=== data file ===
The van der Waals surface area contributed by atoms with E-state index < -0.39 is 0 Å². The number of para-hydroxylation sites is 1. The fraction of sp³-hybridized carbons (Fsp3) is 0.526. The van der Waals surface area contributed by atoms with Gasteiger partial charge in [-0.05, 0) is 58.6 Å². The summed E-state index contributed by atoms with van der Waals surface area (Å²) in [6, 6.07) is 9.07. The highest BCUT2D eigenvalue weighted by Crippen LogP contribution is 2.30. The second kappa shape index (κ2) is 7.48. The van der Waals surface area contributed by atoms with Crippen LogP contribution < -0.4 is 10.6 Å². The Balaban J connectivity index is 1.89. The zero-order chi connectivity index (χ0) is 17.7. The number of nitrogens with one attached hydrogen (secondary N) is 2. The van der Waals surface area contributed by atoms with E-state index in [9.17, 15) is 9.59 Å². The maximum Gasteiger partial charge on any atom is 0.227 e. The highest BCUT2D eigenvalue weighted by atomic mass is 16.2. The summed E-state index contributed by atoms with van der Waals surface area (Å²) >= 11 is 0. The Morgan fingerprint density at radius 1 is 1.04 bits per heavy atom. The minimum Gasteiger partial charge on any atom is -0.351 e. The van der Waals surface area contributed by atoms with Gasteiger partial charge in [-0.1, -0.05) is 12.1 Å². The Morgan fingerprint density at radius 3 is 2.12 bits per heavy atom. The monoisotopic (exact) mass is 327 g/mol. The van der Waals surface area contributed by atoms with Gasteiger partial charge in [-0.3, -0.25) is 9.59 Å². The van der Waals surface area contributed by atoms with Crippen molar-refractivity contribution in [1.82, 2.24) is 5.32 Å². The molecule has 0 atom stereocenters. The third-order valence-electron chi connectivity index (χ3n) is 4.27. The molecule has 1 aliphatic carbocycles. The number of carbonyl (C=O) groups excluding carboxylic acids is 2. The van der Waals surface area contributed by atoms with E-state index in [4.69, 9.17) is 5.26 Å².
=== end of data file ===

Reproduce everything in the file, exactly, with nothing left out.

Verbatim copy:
The van der Waals surface area contributed by atoms with E-state index < -0.39 is 0 Å². The number of para-hydroxylation sites is 1. The fraction of sp³-hybridized carbons (Fsp3) is 0.526. The van der Waals surface area contributed by atoms with Gasteiger partial charge in [-0.05, 0) is 58.6 Å². The summed E-state index contributed by atoms with van der Waals surface area (Å²) in [6, 6.07) is 9.07. The highest BCUT2D eigenvalue weighted by Crippen LogP contribution is 2.30. The second kappa shape index (κ2) is 7.48. The van der Waals surface area contributed by atoms with Crippen LogP contribution < -0.4 is 10.6 Å². The Balaban J connectivity index is 1.89. The zero-order chi connectivity index (χ0) is 17.7. The number of nitrogens with one attached hydrogen (secondary N) is 2. The van der Waals surface area contributed by atoms with E-state index in [9.17, 15) is 9.59 Å². The maximum Gasteiger partial charge on any atom is 0.227 e. The highest BCUT2D eigenvalue weighted by atomic mass is 16.2. The summed E-state index contributed by atoms with van der Waals surface area (Å²) >= 11 is 0. The Morgan fingerprint density at radius 1 is 1.04 bits per heavy atom. The minimum Gasteiger partial charge on any atom is -0.351 e. The van der Waals surface area contributed by atoms with Gasteiger partial charge in [-0.1, -0.05) is 12.1 Å². The Morgan fingerprint density at radius 3 is 2.12 bits per heavy atom. The monoisotopic (exact) mass is 327 g/mol. The van der Waals surface area contributed by atoms with Gasteiger partial charge in [-0.3, -0.25) is 9.59 Å². The van der Waals surface area contributed by atoms with Crippen molar-refractivity contribution in [1.82, 2.24) is 5.32 Å². The molecule has 0 atom stereocenters. The third-order valence-electron chi connectivity index (χ3n) is 4.27. The molecule has 1 aliphatic carbocycles. The number of carbonyl (C=O) groups excluding carboxylic acids is 2. The van der Waals surface area contributed by atoms with E-state index in [4.69, 9.17) is 5.26 Å².